In the first annual assessment of policing in England and Wales, Andy Cooke QPM DL who is His Majesty’s Chief Inspector of Constabulary, has called for major reform, including new legal powers for the inspectors of constabulary.
Andy Cooke has described widespread and systemic failures in both the police and criminal justice system, both of which threaten to damage further the public’s trust in police.
- the police need to prioritise the issues that matter most to the public;
- forces are failing to get the basics right in investigation and responding to the public, and they need to concentrate on effective neighbourhood policing; and
- critical elements of the police service’s leadership and workforce arrangements need substantial reform, such as more scrutiny on vetting and recruitment processes, including for chief officers.
The police are experiencing one of their biggest crises in living memory. I can’t recall a time when the relationship between the police and the public was more strained than it is now.
The public’s trust and confidence are unacceptably low. The fundamental principle of policing by consent, upon which the service is built, is at risk.Andy Cooke – His Majesty’s Chief Inspector of Constabulary
His Majesty’s Chief Inspector of Constabulary has called for definitive action to be taken to address these failings, instead of “glossy strategies and mission statements” that do not bring about lasting change.
The HMICFRS report State of Policing – The annual assessment of Policing in England and Wales 2022 was published on the 9th June 2023.
“I was a police officer for 36 years before I took this job. I am in no doubt of the dedication, bravery and commitment of the vast majority of police officers and staff. But there are clear and systemic failings throughout the police service in England and Wales and, thanks to a series of dreadful scandals, public trust in the police is hanging by a thread.
“I am calling for substantial reform to give the inspectors of constabulary more power to ensure we are able to do everything necessary to help police forces improve. Over the years, we have repeatedly called for change. There are only so many times we can say the same thing in different words – it is now time for the Government to bring in new legislation to strengthen our recommendations.
“Change needs to start at the top. Chief constables and police and crime commissioners need to do more to make sure their forces are efficient and to get a grip on their priorities. The police are not there to be the first port of call for people in mental health crisis or to uphold social justice. They are there to uphold the law.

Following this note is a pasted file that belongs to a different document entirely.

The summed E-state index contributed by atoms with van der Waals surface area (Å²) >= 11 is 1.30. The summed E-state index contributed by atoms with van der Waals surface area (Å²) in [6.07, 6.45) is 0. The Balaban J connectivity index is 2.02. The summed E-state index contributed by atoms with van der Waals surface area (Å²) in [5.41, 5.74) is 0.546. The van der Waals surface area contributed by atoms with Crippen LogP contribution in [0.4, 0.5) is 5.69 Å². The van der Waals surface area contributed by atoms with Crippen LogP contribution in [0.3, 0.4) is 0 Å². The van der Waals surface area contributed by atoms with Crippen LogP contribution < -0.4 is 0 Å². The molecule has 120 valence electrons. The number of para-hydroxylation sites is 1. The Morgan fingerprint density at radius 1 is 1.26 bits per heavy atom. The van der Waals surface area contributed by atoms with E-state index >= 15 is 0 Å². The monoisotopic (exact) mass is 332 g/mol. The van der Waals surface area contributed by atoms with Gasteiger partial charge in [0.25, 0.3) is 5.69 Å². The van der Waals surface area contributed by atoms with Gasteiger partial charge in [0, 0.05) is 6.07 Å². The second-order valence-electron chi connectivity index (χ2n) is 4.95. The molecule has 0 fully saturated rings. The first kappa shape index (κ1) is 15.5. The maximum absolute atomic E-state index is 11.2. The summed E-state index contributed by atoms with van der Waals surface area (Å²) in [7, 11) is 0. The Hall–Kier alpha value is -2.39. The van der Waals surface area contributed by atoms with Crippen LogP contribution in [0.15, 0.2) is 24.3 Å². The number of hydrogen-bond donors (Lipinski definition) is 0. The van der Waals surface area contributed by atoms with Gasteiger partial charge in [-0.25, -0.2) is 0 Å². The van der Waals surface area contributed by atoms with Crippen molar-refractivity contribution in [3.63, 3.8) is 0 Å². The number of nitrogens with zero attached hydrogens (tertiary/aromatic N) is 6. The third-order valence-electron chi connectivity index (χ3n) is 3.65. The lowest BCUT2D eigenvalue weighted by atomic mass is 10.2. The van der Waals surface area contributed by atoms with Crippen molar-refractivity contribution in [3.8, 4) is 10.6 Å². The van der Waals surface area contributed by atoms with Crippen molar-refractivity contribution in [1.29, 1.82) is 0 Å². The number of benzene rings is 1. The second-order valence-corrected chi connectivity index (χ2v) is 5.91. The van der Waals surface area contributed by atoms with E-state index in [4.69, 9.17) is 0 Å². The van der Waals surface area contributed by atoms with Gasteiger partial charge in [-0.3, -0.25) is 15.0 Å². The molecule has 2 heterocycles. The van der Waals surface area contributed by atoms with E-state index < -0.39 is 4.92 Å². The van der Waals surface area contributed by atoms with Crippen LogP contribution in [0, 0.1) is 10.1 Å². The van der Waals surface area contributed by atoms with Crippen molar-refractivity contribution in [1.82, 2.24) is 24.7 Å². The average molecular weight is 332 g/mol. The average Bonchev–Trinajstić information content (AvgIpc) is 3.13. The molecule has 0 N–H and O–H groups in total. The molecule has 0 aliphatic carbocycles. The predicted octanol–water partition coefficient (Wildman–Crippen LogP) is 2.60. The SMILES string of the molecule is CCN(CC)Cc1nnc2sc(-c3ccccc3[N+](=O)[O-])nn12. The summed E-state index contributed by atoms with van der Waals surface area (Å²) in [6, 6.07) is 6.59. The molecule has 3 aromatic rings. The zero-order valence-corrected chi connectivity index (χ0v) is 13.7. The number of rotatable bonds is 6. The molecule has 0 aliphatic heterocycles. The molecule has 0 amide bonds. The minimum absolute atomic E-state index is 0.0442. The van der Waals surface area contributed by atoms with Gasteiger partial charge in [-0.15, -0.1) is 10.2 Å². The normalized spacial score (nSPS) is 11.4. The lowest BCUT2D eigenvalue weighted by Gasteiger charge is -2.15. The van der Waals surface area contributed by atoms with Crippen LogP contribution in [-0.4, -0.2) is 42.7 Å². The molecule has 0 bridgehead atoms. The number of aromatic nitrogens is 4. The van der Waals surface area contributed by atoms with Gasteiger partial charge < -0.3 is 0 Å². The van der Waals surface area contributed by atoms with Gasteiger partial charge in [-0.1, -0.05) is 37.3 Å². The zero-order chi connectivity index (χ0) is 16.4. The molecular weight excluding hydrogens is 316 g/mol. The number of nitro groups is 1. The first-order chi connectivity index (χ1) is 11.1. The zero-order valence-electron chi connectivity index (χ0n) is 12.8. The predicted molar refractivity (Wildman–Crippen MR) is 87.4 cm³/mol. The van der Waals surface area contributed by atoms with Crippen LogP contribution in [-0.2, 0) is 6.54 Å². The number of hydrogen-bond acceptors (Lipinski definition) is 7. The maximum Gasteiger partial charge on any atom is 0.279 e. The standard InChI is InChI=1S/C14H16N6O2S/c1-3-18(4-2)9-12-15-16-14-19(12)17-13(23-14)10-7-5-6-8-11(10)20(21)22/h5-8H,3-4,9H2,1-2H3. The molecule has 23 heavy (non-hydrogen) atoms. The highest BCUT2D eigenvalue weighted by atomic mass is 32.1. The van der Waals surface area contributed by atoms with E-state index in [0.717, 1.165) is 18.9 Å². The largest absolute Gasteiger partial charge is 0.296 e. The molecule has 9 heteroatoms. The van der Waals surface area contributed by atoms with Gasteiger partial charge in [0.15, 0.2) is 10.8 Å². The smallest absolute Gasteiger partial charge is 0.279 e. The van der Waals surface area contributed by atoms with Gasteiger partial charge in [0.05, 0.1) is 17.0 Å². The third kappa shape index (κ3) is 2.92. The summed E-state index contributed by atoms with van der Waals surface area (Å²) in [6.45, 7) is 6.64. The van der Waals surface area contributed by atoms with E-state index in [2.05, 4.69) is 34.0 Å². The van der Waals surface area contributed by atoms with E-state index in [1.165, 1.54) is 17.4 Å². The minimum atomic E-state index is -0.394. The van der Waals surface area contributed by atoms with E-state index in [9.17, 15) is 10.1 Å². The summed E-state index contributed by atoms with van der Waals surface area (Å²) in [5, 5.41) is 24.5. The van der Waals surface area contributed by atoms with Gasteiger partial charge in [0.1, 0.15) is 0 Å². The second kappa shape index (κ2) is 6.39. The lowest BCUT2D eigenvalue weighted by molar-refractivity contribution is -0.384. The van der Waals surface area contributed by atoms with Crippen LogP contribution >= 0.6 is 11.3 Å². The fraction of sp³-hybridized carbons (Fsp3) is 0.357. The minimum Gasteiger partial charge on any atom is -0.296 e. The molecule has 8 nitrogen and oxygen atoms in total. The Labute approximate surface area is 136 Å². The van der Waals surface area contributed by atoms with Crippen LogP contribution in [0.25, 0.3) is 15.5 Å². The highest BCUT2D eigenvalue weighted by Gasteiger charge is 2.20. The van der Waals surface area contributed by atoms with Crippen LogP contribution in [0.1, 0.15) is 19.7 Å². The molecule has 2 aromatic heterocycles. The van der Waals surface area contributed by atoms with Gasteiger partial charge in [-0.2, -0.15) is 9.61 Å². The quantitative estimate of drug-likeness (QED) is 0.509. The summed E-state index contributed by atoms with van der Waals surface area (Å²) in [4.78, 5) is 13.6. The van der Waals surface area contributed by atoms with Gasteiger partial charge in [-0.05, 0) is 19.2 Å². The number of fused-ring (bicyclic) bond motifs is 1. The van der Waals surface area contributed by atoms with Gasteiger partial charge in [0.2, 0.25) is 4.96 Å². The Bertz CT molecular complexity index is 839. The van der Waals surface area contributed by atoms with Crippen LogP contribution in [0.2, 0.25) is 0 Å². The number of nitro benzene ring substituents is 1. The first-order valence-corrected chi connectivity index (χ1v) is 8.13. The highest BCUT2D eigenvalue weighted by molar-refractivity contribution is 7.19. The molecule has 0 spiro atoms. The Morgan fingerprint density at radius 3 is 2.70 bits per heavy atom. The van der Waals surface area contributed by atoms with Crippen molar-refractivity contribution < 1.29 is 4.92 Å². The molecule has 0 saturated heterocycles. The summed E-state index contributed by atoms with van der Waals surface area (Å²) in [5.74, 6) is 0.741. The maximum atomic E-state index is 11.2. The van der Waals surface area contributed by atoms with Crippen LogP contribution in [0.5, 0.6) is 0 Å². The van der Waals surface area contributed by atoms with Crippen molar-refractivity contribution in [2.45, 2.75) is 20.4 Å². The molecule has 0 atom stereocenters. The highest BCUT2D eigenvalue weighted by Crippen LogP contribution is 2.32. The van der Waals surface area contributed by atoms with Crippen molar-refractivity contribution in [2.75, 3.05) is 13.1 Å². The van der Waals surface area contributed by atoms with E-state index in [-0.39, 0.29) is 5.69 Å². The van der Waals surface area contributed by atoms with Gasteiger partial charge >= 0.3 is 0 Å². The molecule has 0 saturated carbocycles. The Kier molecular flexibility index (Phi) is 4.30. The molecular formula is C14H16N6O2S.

“Forces need to show professionalism, get the basics right when it comes to investigating crime, and respond properly when someone dials 999. This is what matters most to the communities they serve and this is the way forward for the police to regain the public’s trust. The fundamental principle of policing by consent, upon which our police service is built, is at risk – and it is past time to act.”Andy Cooke – His Majesty’s Chief Inspector of Constabulary
The Home Secretary The Rt Hon Suella Braverman KC MP published the following statement on Twitter :-
You may be interested in our articles His Majesty’s Inspectorate of Constabulary and Fire & Rescue Services (HMICFRS), Sussex Police, It’s the Law, What is Policing by Consent ?, Wasting Police Time, and the highly questionable Sussex Family Justice Board.
Read the reviews of Gavin Howe Barrister
“He is awful, underhanded and should not be practising law!”
- Senior President of TribunalsThe Senior President of Tribunals is the independent and statutory leader of the tribunal judiciary. The office of the Senior… Read more: Senior President of Tribunals
- Solicitor GeneralThe Solicitor General is the second law officer of the Crown in the United Kingdom, after the Attorney General. The… Read more: Solicitor General
- R v Sussex Justices“It is not merely of some importance but is of fundamental importance that justice should not only be done, but… Read more: R v Sussex Justices
- What is Section 35 ABCP Act 2014 ?Section 35 of the Anti-Social Behaviour, Crime and Policing Act 2014 grants police officers the power to direct a person… Read more: What is Section 35 ABCP Act 2014 ?